I am one of the lead trainers of Aviator revenue management software and I live in Fiji. I want to share with you what it has been like living on a pacific island during COVID19 times over the past 15 months.
Let me start by saying Fiji is predominantly a tourist destination with direct flights from USA, Hong Kong, Singapore, Australia, New Zealand, Japan and many from surrounding pacific island countries like Vanuatu, Samoa, Tonga, Solomon Islands just to name a few.
The Fiji border has basically been closed since March 2020 to keep the country safe from COVID19. After a few initial cases early in 2020, Fiji managed to avoid any community cases for over 1 year until last month where some returning citizens from overseas came home and in conjunction to a breach of protocol has resulted in community cases again.
Some of our close neighbouring countries like Tonga, Kiribati, Palau, Tuvalu and Nauru have had zero cases of COVID19 whilst other close countries like Samoa and Vanuatu have only had 1 case.
So, What’s Life Like Inside a Country Without Coronavirus? Life stuck in paradise and a paradise without COVID-19 might sound like the dream to a lot of people right now. In a lot of ways, it is. Some of our neighbouring countries can freely walk around, go to restaurants, go to bars and clubs and they don’t wear masks, and they’re not constantly reminded to wash their hands (although we should anyway!)
But being stuck in a small island nation located in the South Pacific Ocean means we are really far from everywhere.
And just because the virus is not here in a physical sense, it has certainly affected our lives here in one way or another.
The key impact is loss of tourists. Loss of tourists means loss of jobs. Resorts are closed. Transportation companies are grounded. Fleets of cars and buses just sit idle. Those that make handicrafts have no one to buy their products.
Here are some of the benefits of being stuck in paradise during COVID19:
Heaps of eggs and they are cheap. The number of chickens in Fiji needed to be high enough to supply enough eggs to all the resorts so guests could have their eggs (whether poached, fried, scrambled, boiled, omelette etc.). So, with no tourists, the eggs are still coming out, so we find a tray of 30 eggs selling as cheap as U$4 – so if you like eggs, there’s heaps.
– Do you like bacon to go with those eggs? Well, pork and bacon has never been so cheap. And in Fiji with over 50% of the local population either Muslim or Hindu, the eating of Pork (and or beef) is not high on the agenda, so if you like pork, there is plenty.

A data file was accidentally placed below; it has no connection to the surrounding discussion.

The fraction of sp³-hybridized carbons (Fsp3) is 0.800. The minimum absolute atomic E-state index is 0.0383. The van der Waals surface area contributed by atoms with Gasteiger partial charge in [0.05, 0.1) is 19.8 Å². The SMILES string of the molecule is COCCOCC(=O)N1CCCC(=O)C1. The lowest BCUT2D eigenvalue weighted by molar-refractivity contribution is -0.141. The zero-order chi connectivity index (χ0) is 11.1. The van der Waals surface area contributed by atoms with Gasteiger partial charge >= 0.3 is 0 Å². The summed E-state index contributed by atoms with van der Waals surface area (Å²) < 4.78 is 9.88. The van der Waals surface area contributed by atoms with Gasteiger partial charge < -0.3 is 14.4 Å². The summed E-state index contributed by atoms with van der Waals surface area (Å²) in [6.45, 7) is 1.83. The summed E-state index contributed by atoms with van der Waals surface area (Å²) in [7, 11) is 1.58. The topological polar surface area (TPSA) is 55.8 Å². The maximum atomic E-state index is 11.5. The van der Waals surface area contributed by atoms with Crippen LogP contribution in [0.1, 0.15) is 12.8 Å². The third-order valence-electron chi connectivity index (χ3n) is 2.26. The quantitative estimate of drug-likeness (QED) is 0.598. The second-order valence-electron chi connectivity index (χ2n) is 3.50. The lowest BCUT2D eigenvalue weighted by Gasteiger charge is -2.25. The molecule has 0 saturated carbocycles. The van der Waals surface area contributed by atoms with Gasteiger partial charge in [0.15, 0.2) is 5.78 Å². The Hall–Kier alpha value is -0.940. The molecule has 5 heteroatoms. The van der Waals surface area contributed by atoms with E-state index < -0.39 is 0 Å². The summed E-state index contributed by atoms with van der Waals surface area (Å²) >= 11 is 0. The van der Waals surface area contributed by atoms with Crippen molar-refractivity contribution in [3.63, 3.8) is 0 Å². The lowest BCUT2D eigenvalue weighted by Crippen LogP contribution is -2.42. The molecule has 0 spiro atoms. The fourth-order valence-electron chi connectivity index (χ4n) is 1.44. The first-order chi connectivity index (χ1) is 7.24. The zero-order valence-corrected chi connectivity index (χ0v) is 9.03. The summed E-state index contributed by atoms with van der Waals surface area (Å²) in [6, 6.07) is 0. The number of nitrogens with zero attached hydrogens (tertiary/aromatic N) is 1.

I have observed the way people do business now and how they have been forced to adapt. Online meetings, online school which were initially thought of as temporary solutions have been going on now over 1 year. Forecasting when travel will return to normal is proving very difficult.
Like all of the trainers of Aviator revenue management software, my whole job is about teaching revenue management staff how to maximise airline passenger revenue by forecasting what is the maximum price each customer is willing to pay. I have often suggested to students that whilst we can put a lot of science into the forecast, at the end of the day it is still a guess. I have been quoted sometimes calling it ‘Scientific guessing’.
“not sure if training a class of 33 students (like this photo taken 2 years ago in Chongqing – China) remotely will work, so I hope the borders open soon”
But I can already tell the future demand patterns are going to be very difficult to forecast for the foreseeable future. Now that the test of time has proven we do not really need all those ‘face to face’ meetings halfway around the world to make a business deal, the future of ‘Business’ travel is very questionable. Airlines configure their planes (aircraft) based on their long-term forecasts of First Class, Business Class, Premium Economy and for the very lucky few, Suites. I assume many airlines are going to need to re-config their aircraft resulting in a lot more economy seats being available.
Whether manually forecasting the future or using RM systems to assist you, often the starting point is looking at the past. Speed and performance of most systems relies on limiting the amount of data held to produce these forecasts. But let me ask you, would looking last year at demand pattens in July 2020 mean anything for July 2021 or 2022? Many airlines were not even flying. Would going back 2 years help us? Would July 2019 be a good base to forecast 2021? Clearly not, because the majority of us are still significantly impacted by border closures and the flow-on effect of connecting customers.
To be honest, I don’t think there is any point in history that will accurately reflect what the new demand patterns will be in the future, but 1 thing is for sure, during peak times like school holidays, summer holidays, winter holidays, long weekends etc, people will still want to go on holidays. Where demand exceeds supply, there will be an opportunity to increase the yield.
A long weekend does not really affect a customer wanting to travel from Australia to Europe, but it may affect a customer looking for a short get away in the domestic market. But even so, many company’s have proven that working from home can also be productive, in fact I am sure many people have embraced it. Perhaps the future of working will be a combination of a few days in the office and a few days from home, which would significantly impact the surge in demand during holiday long weekends because, let’s face it, many of us are getting a long weekend every week (with reduced work hours, reduced hourly rates etc.).
I have no idea what the ‘new normal’ will be or when it will start, but for revenue management teams around the world, we know this is just a normal day in our forecasting lives. It is never easy.